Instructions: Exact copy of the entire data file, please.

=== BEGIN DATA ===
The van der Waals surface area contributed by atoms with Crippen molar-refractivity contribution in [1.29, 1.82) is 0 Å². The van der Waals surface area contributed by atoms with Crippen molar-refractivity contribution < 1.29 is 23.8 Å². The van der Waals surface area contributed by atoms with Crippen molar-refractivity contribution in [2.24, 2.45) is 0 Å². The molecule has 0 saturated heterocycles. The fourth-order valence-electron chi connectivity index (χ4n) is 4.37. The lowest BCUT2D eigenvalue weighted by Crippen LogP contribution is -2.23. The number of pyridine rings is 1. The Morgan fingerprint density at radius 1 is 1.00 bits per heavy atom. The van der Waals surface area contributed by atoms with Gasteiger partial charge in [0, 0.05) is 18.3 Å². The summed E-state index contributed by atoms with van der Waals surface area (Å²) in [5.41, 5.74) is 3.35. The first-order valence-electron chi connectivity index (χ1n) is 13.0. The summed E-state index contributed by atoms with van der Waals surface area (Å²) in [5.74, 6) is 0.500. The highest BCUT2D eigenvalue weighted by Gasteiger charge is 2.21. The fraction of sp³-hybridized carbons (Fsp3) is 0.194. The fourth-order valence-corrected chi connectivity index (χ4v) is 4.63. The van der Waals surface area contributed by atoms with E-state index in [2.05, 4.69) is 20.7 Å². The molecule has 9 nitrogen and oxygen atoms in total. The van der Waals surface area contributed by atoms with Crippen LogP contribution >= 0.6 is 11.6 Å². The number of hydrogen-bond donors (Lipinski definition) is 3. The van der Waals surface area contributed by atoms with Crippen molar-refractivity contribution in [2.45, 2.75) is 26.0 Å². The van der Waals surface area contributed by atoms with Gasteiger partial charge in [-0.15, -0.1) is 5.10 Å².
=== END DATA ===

The van der Waals surface area contributed by atoms with Crippen molar-refractivity contribution in [1.29, 1.82) is 0 Å². The van der Waals surface area contributed by atoms with Crippen molar-refractivity contribution < 1.29 is 23.8 Å². The van der Waals surface area contributed by atoms with Crippen molar-refractivity contribution in [2.24, 2.45) is 0 Å². The molecule has 0 saturated heterocycles. The fourth-order valence-electron chi connectivity index (χ4n) is 4.37. The lowest BCUT2D eigenvalue weighted by Crippen LogP contribution is -2.23. The number of pyridine rings is 1. The Morgan fingerprint density at radius 1 is 1.00 bits per heavy atom. The van der Waals surface area contributed by atoms with Gasteiger partial charge in [0, 0.05) is 18.3 Å². The summed E-state index contributed by atoms with van der Waals surface area (Å²) in [5.41, 5.74) is 3.35. The first-order valence-electron chi connectivity index (χ1n) is 13.0. The summed E-state index contributed by atoms with van der Waals surface area (Å²) in [5.74, 6) is 0.500. The highest BCUT2D eigenvalue weighted by Gasteiger charge is 2.21. The fraction of sp³-hybridized carbons (Fsp3) is 0.194. The fourth-order valence-corrected chi connectivity index (χ4v) is 4.63. The van der Waals surface area contributed by atoms with E-state index in [2.05, 4.69) is 20.7 Å². The molecule has 9 nitrogen and oxygen atoms in total. The van der Waals surface area contributed by atoms with Crippen LogP contribution >= 0.6 is 11.6 Å². The number of hydrogen-bond donors (Lipinski definition) is 3. The van der Waals surface area contributed by atoms with Crippen molar-refractivity contribution in [2.45, 2.75) is 26.0 Å². The van der Waals surface area contributed by atoms with Gasteiger partial charge in [-0.15, -0.1) is 5.10 Å².